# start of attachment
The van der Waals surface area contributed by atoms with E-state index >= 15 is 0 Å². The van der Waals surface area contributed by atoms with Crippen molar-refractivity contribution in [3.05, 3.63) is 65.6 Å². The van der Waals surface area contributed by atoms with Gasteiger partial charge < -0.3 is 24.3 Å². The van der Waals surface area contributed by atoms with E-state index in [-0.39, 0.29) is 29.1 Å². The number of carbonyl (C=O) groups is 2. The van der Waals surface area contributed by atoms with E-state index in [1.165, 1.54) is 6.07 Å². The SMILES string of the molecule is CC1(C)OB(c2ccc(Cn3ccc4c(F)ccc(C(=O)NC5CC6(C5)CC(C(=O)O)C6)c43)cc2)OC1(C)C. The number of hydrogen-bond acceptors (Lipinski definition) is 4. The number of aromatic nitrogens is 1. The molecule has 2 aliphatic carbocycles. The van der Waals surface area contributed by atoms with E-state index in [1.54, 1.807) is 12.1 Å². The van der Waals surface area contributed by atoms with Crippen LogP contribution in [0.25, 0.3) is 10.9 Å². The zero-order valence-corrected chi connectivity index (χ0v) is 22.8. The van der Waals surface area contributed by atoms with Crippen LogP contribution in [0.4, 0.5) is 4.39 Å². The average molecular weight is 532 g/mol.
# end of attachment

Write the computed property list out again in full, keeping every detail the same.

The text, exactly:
The van der Waals surface area contributed by atoms with E-state index >= 15 is 0 Å². The van der Waals surface area contributed by atoms with Crippen molar-refractivity contribution in [3.05, 3.63) is 65.6 Å². The van der Waals surface area contributed by atoms with Gasteiger partial charge < -0.3 is 24.3 Å². The van der Waals surface area contributed by atoms with E-state index in [-0.39, 0.29) is 29.1 Å². The number of carbonyl (C=O) groups is 2. The van der Waals surface area contributed by atoms with E-state index in [1.165, 1.54) is 6.07 Å². The SMILES string of the molecule is CC1(C)OB(c2ccc(Cn3ccc4c(F)ccc(C(=O)NC5CC6(C5)CC(C(=O)O)C6)c43)cc2)OC1(C)C. The number of hydrogen-bond acceptors (Lipinski definition) is 4. The number of aromatic nitrogens is 1. The molecule has 2 aliphatic carbocycles. The van der Waals surface area contributed by atoms with E-state index in [1.54, 1.807) is 12.1 Å². The van der Waals surface area contributed by atoms with Crippen LogP contribution in [0.25, 0.3) is 10.9 Å². The zero-order valence-corrected chi connectivity index (χ0v) is 22.8. The van der Waals surface area contributed by atoms with Crippen LogP contribution in [0.4, 0.5) is 4.39 Å². The average molecular weight is 532 g/mol.